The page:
Marketers Will Be Hacked

It’s not a matter of if, it’s a matter of when. This is the philosophy of Norman Guadagno, head of marketing for Carbonite. This year we’ve seen that there is no such thing as invulnerability- Panera Bread, Under Armour’s MyFitnessPal, and Facebook all experienced data breaches. Even the United States Department of Homeland Security. Not a reassuring thought.

Protection against hacking is not just an issue for IT anymore. Guadagno advises that marketing leaders be engaged in the highest-level discussions to avoid a dangerous knowledge gap. In the event of a breach, the marketing team becomes the driver of public information. Not equipping the marketing department with the information needed to respond is like having a squad of firefighters on call but not giving them uniforms.

To be involved, marketers must be aware of the hacking possibilities that can occur; does the company keep credit card information on their servers? Are they storing customer emails from subscription signups? Ultimately, would this information be valuable to someone else?


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Breach Level Index provides real time stats on data breaches.


Marketers must also know how to communicate to consumers and the press. When Target was hacked in 2013, their internal software detected the breach, but internal staff dismissed it because they thought it was a false positive. When they determined it was indeed a breach, they located and terminated the malware, but did not communicate it right away to consumers. They released a statement a week later, but by then news had already gotten out and Target lost control of the narrative. Their public relations campaign after the fact was too little too late: Target had 140 lawsuits against them by the end of the year, a 46% decline in profits, a tarnished reputation and had scored negatively in all surveys of customer perceptions for the first time in the brand’s history.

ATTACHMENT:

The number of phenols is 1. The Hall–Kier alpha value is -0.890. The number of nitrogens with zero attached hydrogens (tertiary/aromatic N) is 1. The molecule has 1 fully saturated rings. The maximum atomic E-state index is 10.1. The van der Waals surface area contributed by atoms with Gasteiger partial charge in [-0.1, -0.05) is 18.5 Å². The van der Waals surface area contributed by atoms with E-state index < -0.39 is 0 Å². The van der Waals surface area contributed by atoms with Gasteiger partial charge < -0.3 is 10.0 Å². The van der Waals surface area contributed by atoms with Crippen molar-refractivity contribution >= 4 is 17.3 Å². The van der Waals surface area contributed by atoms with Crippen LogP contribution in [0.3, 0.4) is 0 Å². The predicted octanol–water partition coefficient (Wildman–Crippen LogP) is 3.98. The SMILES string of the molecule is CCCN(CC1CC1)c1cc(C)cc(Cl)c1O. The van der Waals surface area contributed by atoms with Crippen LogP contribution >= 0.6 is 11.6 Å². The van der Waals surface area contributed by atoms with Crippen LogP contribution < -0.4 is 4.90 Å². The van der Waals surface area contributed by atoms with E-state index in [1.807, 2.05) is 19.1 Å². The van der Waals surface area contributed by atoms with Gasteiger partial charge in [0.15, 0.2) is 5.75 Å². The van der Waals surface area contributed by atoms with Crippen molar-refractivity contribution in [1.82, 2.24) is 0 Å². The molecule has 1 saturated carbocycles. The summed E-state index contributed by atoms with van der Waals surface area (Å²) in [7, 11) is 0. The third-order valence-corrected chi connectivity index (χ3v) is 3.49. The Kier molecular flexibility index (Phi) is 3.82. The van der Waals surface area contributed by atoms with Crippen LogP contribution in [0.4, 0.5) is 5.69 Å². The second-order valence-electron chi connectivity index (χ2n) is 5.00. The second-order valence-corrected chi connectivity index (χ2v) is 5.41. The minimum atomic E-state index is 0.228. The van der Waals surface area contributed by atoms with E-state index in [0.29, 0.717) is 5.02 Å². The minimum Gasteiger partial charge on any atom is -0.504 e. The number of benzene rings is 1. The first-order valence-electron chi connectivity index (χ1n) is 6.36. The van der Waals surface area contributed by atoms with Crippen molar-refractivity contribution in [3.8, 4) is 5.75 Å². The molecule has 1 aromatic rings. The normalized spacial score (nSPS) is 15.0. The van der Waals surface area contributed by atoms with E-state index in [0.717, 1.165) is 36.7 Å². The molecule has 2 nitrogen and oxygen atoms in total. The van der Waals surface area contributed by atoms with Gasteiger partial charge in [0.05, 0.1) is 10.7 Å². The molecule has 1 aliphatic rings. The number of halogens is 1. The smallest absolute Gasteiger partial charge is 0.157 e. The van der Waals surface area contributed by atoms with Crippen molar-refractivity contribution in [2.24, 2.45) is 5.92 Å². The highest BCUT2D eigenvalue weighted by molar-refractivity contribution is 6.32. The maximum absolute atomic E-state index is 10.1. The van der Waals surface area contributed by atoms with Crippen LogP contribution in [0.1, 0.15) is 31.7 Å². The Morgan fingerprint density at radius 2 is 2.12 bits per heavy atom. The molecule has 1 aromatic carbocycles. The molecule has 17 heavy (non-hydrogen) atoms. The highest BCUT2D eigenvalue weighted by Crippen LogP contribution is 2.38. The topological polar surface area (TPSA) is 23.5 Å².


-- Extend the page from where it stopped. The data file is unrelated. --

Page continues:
Often in marketing, brand managers are worried about brand integrity; are their digital marketing campaigns protecting their image, or are their ads which tout a wholesome product showing up next to offensive content online? However, what marketers need to consider is that the biggest threat to brand integrity can actually be the company itself.

Guadnago says “a hack isn’t just about the technical consequences of a breach, but about issues regarding consumer privacy and brand trust.” According to a study by KPMG, 19% of consumers would stop shopping at a retailer entirely after they experienced a breach, and 33% would take a break from shopping at the store. Handling a breach is not just about technical skill, but about understanding consumer concerns and how they affect brand trust.

Guadnago advises marketers not to give a “we have your back” message unless it’s actually true. Companies that handle breaches well are transparent, forthcoming, and not defensive. After all, it doesn’t matter how “good” of systems the executives think they had in place despite the hack, because the hack happened. If companies haven’t experienced a breach before, Guadnago advises they create response plans. Unlike hurricane season, hackers are active all year round.


From a marketing management perspective, here are some questions to think about:

  • Cybersecurity insurance can only be used to cover risks that cannot be reasonably addressed by a cybersecurity program. What are some ways a company might reduce the impact of a data breach?
  • As a marketing manager, how would you communicate a breach after it happened? What points would you want to make, and to whom?
  • Do you believe someone must be fired in the wake of a breach? Why or why not?